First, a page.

Today is Cinco de Mayo, the fifth of May and a celebration of Mexico. The celebration mainly occurs here in the United States but not in much of Mexico. It marks a battle that was won in a war that was lost – maybe a reason for a shot or two of tequila at most. Regardless, it has become tradition here. As far as I’m concerned, it’s a great way to focus on some wonderful culinary gifts from south of the border.

I am of two minds about “Mexican” food. First of all, I have to tell you that one of the finest chefs I know is Mexican and his restaurants are in the Mexican wine country (near Ensenada) and Mexico City. He cooks the most sublime food and has probably never refried a bean or pressed a tortilla in his professional career. People forget that Mexico is a large and varied country with more prosperous people than ever. There are also many poor people who travel north for work. It is probably those folks that have brought this country the simple food that we know as Mexican.

There is nothing wrong with the simple food of Mexico (other than a steady diet will put on the pounds), but it is generally the ONLY food we know from Mexico. There are very limited exceptions. In New York. there is a wonderful restaurant on the Upper East Side called “Maya” that specialize in Mexican influenced gourmet dishes. Ironically, there are none in Los Angeles. So, unless you travel to Mexico, which is becoming less likely all of the time, you will have to take my word that there is a lot of really great cooking going on down there.

One of my favorite “Mexican” dishes is guacamole. I think I like it because it so local here in Southern California (settled by Mexicans). The recipe is fairly traditional. I think that when you move to California you are required to learn to make it before you are allowed to buy your first bottle of tequila.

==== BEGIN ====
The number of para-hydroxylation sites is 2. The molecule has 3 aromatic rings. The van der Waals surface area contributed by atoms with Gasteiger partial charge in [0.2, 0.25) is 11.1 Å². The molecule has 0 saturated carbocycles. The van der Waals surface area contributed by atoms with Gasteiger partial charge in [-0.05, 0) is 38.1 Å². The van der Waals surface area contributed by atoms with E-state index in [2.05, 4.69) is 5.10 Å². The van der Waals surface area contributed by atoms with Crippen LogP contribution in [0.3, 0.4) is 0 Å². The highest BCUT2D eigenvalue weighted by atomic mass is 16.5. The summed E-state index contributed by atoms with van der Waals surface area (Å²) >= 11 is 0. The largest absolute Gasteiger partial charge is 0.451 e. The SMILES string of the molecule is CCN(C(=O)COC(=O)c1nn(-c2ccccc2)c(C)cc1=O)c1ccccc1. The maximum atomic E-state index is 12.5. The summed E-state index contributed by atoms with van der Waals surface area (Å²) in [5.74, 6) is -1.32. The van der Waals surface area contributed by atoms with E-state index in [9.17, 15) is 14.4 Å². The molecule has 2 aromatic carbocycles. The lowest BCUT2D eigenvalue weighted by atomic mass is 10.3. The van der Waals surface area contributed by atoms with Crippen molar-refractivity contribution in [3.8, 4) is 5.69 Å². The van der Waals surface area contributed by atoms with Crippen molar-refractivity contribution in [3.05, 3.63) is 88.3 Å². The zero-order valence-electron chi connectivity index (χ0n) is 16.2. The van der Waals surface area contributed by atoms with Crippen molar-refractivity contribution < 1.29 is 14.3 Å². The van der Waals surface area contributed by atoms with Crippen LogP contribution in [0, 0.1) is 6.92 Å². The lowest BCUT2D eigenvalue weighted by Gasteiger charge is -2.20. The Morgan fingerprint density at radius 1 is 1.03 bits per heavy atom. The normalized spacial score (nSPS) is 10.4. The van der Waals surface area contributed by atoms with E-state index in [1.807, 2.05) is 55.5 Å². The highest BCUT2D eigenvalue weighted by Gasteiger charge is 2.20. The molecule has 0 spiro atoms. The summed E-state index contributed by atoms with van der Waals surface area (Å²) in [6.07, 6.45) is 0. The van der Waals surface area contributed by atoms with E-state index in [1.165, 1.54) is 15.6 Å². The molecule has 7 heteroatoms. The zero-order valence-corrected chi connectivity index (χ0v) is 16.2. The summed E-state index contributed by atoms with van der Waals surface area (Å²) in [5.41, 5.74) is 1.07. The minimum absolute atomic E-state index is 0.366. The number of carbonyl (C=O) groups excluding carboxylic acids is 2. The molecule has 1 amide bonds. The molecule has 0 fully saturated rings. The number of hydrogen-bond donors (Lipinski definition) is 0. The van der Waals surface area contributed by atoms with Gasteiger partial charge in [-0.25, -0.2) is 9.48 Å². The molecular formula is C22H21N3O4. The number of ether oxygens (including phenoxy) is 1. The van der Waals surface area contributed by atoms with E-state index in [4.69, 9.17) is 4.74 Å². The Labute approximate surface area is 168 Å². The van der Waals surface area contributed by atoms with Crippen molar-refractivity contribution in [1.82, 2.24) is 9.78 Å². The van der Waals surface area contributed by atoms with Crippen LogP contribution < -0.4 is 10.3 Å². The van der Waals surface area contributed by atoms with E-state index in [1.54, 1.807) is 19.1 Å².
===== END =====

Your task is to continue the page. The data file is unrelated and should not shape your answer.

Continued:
(NOTE: There is a myth that says that if you leave the pit (or seed) of the avocado in the dip that it will keep it from going brown. Not only is this not true, it makes it hard to dip your chip in it. If you want to keep it from browning cover it or serve it immediately.)


  • 3-4 Very Ripe Avocados
  • 2 Cloves of Garlic, minced
  • 2 Roma Tomatoes, diced
  • 3-4 Green Onions, finely chopped
  • 2-3 Limes
  • Tabasco Sauce
  • Salt and Pepper


  • Chef’s Knife
  • Mixing Bowl
  1. Cut the avocados in half. Remove seeds by holding the half with the seed in one hand and firmly flicking the knife into the center of the seed with your other hand. Twist a quarter of a turn and the seed should come right out.
  2. Run your thumb between the skin and the meat to remove it. Rough chop and place in bowl.
  3. Toss the rest of the ingredients in with the avocado. Mix gently.
  4. Shake tabasco sauce in until it reaches your level of heat.
  5. Squeeze as much lime as you like. Be generous.
  6. Salt and pepper to taste. 
There are many variations. Some use red onion, cumin, various peppers, cilantro. This is the simple one for a reason: you will be asked to make more immediately. Why make it complicated?

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